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Cautious Optimism for Growth In Alzheimer’s Disease Treatments
Alzheimer’s disease (AD), the most common form of dementia, is a progressive neurodegenerative condition that alters cognition, behavior, and functional status.1 AD has devastating effects not only for patients but also for caregivers, who often endure physical and emotional consequences as a result of their efforts.
As of 2014, approximately 5.2 million Americans had AD, which was the sixth leading cause of death in the U.S. 2 Most AD cases occur in people older than 65 years of age. 1 As the proportion of Americans falling into this group continues to increase, the focus on AD and its treatments is also growing.
Available pharmacological options include small-molecule medications in two drug classes known as cholinesterase inhibitors and n-methyl-d-aspartate receptor antagonists. These therapies, with results that vary from person to person, are used only for symptomatic improvement—they cannot cure the disease or halt its progression.1 Estimated U.S. sales of marketed treatments totaled $2.4 billion in 2013, a figure that is expected to more than triple to $7.6 billion in 2023 with the addition of new medications.3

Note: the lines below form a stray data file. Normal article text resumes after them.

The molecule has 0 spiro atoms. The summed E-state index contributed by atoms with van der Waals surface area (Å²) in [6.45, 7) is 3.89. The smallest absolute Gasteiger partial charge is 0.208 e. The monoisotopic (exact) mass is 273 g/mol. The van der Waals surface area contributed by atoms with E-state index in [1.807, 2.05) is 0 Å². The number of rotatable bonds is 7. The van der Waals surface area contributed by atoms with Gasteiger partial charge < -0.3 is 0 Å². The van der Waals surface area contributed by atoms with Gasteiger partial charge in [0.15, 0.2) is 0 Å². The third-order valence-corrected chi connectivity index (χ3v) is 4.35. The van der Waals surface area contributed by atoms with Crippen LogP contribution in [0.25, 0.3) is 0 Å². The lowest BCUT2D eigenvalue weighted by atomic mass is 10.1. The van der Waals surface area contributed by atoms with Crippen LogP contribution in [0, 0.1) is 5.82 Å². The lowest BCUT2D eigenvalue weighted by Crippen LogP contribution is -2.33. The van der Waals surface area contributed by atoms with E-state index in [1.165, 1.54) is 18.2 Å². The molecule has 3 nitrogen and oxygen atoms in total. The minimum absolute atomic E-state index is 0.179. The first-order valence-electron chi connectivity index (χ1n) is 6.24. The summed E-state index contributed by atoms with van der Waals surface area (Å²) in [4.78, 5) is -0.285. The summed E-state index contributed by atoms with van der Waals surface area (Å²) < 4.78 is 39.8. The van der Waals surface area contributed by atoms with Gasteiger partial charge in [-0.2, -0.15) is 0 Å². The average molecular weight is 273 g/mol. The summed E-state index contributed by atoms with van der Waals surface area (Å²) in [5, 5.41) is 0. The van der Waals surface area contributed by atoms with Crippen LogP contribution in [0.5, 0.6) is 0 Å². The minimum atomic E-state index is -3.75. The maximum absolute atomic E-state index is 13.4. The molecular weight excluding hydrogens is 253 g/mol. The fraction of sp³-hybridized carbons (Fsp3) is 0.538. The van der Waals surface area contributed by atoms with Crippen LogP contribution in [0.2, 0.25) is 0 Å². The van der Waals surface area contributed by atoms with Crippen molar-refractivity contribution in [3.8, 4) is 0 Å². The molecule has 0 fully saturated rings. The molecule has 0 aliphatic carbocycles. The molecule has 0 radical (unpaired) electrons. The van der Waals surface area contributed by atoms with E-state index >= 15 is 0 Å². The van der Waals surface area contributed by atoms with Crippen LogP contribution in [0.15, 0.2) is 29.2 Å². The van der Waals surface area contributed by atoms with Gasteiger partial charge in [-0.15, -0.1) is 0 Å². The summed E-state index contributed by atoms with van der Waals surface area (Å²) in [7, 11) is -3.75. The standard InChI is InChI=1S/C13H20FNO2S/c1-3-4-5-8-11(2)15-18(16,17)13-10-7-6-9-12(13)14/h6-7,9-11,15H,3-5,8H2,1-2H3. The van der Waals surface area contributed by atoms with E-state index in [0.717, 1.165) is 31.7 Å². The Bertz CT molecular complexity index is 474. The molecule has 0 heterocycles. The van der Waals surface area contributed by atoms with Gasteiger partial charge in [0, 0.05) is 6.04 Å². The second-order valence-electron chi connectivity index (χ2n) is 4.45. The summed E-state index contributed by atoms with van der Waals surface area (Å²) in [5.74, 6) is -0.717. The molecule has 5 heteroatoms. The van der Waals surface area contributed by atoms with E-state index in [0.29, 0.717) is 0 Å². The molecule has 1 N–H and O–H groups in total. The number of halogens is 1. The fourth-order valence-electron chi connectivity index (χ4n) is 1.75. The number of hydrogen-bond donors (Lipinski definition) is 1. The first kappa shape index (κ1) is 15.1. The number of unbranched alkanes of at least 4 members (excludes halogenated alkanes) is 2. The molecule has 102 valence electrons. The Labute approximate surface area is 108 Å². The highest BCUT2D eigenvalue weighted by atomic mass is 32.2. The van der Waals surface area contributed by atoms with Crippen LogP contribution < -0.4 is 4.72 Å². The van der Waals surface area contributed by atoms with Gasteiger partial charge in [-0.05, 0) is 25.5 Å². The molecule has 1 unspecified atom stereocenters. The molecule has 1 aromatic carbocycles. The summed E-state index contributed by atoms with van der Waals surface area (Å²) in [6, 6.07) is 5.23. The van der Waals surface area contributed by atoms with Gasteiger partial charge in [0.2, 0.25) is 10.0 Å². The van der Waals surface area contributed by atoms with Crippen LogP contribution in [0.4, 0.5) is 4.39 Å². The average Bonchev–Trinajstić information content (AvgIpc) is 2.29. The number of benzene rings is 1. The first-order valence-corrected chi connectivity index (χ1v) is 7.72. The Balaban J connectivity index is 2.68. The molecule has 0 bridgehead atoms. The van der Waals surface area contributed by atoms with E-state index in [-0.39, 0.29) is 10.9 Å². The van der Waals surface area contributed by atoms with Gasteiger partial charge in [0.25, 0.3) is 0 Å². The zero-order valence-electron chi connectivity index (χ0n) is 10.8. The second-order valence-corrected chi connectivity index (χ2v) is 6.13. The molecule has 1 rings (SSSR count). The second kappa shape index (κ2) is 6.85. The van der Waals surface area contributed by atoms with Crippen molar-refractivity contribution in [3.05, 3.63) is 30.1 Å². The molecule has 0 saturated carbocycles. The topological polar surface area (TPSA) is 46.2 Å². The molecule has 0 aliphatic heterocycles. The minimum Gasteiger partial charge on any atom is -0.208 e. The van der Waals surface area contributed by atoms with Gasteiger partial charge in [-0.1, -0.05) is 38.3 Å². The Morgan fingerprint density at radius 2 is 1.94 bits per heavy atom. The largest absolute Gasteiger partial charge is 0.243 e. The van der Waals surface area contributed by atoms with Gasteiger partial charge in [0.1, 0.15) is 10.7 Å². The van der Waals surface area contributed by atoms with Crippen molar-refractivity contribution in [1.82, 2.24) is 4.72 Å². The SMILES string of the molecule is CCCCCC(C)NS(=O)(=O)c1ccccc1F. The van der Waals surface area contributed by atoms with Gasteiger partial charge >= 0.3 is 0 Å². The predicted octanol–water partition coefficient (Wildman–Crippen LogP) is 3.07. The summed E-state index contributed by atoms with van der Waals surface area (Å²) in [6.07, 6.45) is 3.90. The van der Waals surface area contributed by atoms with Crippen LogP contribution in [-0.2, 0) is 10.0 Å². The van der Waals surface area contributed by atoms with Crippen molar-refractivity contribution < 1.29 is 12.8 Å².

Unmet needs in the competitive landscape of AD treatment leave significant room for future disease-modifying therapies, many of which are biologic medications.4 Along with a promising AD pipeline, there remains an urgent need for continued research to identify curative and preventive therapies. This has become increasingly apparent as support for federal research funding grows. In addition, manufacturers, advocacy groups, and academic institutions have formed a rare partnership to evaluate upcoming AD therapies.5,6 Such unique partnerships and increased support will facilitate the development of disease-modifying therapies for AD.
|Status||Regimen Information||Pivotal Studies||Expected Approval||Anticipated Peak Year Sales/Pricing|
|TRx-0237 (leucomethyl-thioninum chloride)
|Phase 3||75, 100, or 125 mg orally twice daily||NCT01689246
|2016||$178.8M in 2023; expected to be priced at 20–30% premium to marketed therapies but lower than mAb therapies|
|Phase 3||30 or 60 mg orally once daily||STAR studies||2016||$338.5M by 2023; expected to be priced higher than medications now available|
|Phase 3||8 mg orally once daily||NILVAD||2017||$1.0M in 2023; expected to be priced higher than marketed therapies but lower than mAb therapies|
|Phase 3||5 mg orally once daily||NCT02080364||2017||$260.8M in 2023; expected to be priced at 30–40% premium to marketed therapies and in reference to MS, stroke, and ALS medications|
|Phase 3||Orally once daily; low and high dose being evaluated||NCT01969123
|2017||$137.1M by 2023; expected to be priced higher than medications now available|
|Albutein 20% + Flebogamma 5%
|Phase 2/3||High-dose and low-dose IV infusion is being studied||AMBAR||2017||$31.4M by 2023; expected to be priced in reference to Flebogamma and Albutein|
|Phase 3||3 or 4.5 mg/kg per day orally||NCT01872598||2017||$88.6M by 2023; expected to be priced at 30–40% premium to marketed AD treatments|
|Phase 3||12, 40, or 60 mg orally once daily||EPOCH: mild/moderate
APECS: amnestic mild cognitive impairment
|2018||$947.7M in 2023; expected to be priced at 50–60% premium to marketed medications and to use ALS medications as reference|